Sliders add extra JavaScript that takes time to load and reduce conversion rates.

They also push your main content down the page, perhaps out of site. Why take a performance hit for something that only serves as ineffective eye candy?

21. Move Scripts to the Footer

JavaScript is a nifty scripting language that lets you do all kinds of exciting things. It also takes time to load the scripts that make the magic happen. When scripts are in the footer, they will still have to load, but they will not hold up the rest of the page in the process. Be aware that sometimes scripts have to load in a particular order, so keep the same order if you move them.

22. Combine Buttons and Icons into CSS Sprites

A sprite is a large image that’s made up of a bunch of smaller images. With CSS sprites, you load the sprite image and then position it to show the portion you wish to display.

That way only one HTTP request for the image results,  instead of individual requests for each component image.

23. Minify JavaScript and CSS

Minification is the process of making certain files smaller, so they transmit more quickly. It is accomplished by stripping out white spaces, line breaks, and unnecessary characters from source code.

Better WordPress Minify is a popular minify plugin. It offers many customization options. Start by checking the first two general options.

Those two specify that JavaScript and CSS files should be minified. The plugin works by creating new, minified copies of the original files. The originals are left in place, so you can quickly revert to them if desired.

a sign that says 301 redirect

24. Avoid Landing Page Redirects

WordPress is pretty smart about many things, and redirects are one of them. If a visitor types http://yourdomain.com/greatarticle.html into their browser, and you have your site set up to use the www prefix, the visitor will automatically be redirected to the correct page (with the www prefix added), http://www.yourdomain.com/greatarticle.html.

What if the user types in https:// instead of http://? They will likely still arrive at the desired page, but there may be another redirect as HTTPS converts to HTTP, and then that is redirected to the www URL. More time spent waiting for the target page to load.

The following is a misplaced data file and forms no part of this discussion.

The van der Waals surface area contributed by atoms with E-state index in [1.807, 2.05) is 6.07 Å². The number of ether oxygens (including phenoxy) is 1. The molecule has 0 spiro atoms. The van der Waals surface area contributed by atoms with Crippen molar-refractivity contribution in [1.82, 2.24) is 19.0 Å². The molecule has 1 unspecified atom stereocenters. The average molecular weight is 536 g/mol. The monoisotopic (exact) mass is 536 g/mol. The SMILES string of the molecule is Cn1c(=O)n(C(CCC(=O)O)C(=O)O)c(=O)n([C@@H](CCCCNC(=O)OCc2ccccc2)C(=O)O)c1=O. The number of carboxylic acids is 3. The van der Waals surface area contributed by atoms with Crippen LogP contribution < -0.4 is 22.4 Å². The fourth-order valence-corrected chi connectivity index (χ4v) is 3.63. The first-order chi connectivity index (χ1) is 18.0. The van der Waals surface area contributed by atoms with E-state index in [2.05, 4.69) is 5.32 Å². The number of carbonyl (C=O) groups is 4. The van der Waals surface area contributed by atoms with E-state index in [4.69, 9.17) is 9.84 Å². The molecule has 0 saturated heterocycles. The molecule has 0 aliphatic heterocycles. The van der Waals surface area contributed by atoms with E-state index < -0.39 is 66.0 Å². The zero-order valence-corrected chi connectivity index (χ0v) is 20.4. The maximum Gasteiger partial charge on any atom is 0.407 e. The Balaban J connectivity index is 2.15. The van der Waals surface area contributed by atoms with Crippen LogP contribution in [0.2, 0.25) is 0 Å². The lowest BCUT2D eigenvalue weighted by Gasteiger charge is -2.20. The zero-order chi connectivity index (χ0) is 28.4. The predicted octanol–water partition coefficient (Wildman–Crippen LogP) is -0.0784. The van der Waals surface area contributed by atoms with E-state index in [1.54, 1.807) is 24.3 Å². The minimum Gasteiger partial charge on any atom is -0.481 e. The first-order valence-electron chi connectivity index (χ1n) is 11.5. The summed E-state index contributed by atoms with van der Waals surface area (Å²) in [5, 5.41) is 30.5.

Redirects are handy for landing your visitor on the right page, but they take time, delaying loading. Therefore, you should avoid them when possible. When linking to a page on your site, be sure to use the correct, non-redirected version of the URL. Also, your server should be configured so that users can reach any URL with no more than one redirection, no matter which combination of HTTP/HTTPS or www is used.

To check out the status of redirections currently employed by your site, try a few URLs in this Redirect mapper. If you see more than one redirect, then you will need to modify your server to ensure visitors get to the right place more quickly.

If your site is hosted on Linux, you can accomplish this by adding URL rewrite rules to your .htaccess file. For other hosting platforms, check your dashboard to see if there’s an option to configure redirection. If not, contact technical support and ask them to fix it for you.

25. Replace PHP with static HTML

PHP is a fast-executing language, but it is not as speedy as static HTML. Chances are your theme is executing a half-dozen PHP statements in the header that can be swapped out for static HTML. If you view your header file (Presentation > Theme Editor) you will see many lines that look similar to this:

changing the code to improve a site

The part in bold is PHP that gets executed every time your page loads. While this takes up minimal time, it is slower than straight HTML.

If you’re determined to make your website as speedy as possible, you can swap out the PHP for text. To see what you to replace the PHP with, use the View Source option while looking at your web page (right click > view source).

You will see something like this:

example of replacing php code to html to improve page loading performance

The bold area is the text that resulted from the processed PHP code. Replace the original PHP call with this code. If you do so for the main PHP calls in the header alone, you can save at least six calls to PHP. If you use different titles or article titles on separate pages for SEO purposes, don’t change out the PHP in the first line. Check your footer and sidebar for additional opportunities to switch out PHP for text.

wordpress.org screenshot

Site Speed Putting it All Together: WordPress Optimization

By now, you should have a firm grasp on how to speed up your WordPress site.

You should be able to understand the importance of a responsive site that is focused on performance and speed to gain the attention of your users quickly.

Chances are, as you navigated this guide, you discovered that your website had plenty of room for improvement.

Once you apply the tips above, rerun a WordPress website speed test through Google’s TestMySite and Page Speed Insights.

You should be pleasantly surprised by the improved speed. Remember to monitor Google  Analytics data to see how many more visitors you receive and the length of time spent on your pages. This should be an ongoing tool to monitor the effectiveness of your optimizations.

Keep in mind that speed is essential, but it is not everything. You could cut out all images, videos, and plugins and employ a bare-bones theme to achieve a blazing fast loading time, but your site might end up boring.

Instead, balance speed with appearance and function, with an emphasis on the speed end of the equation. Your customers will notice. You can count on it. Now you are ready to speed up your WordPress website!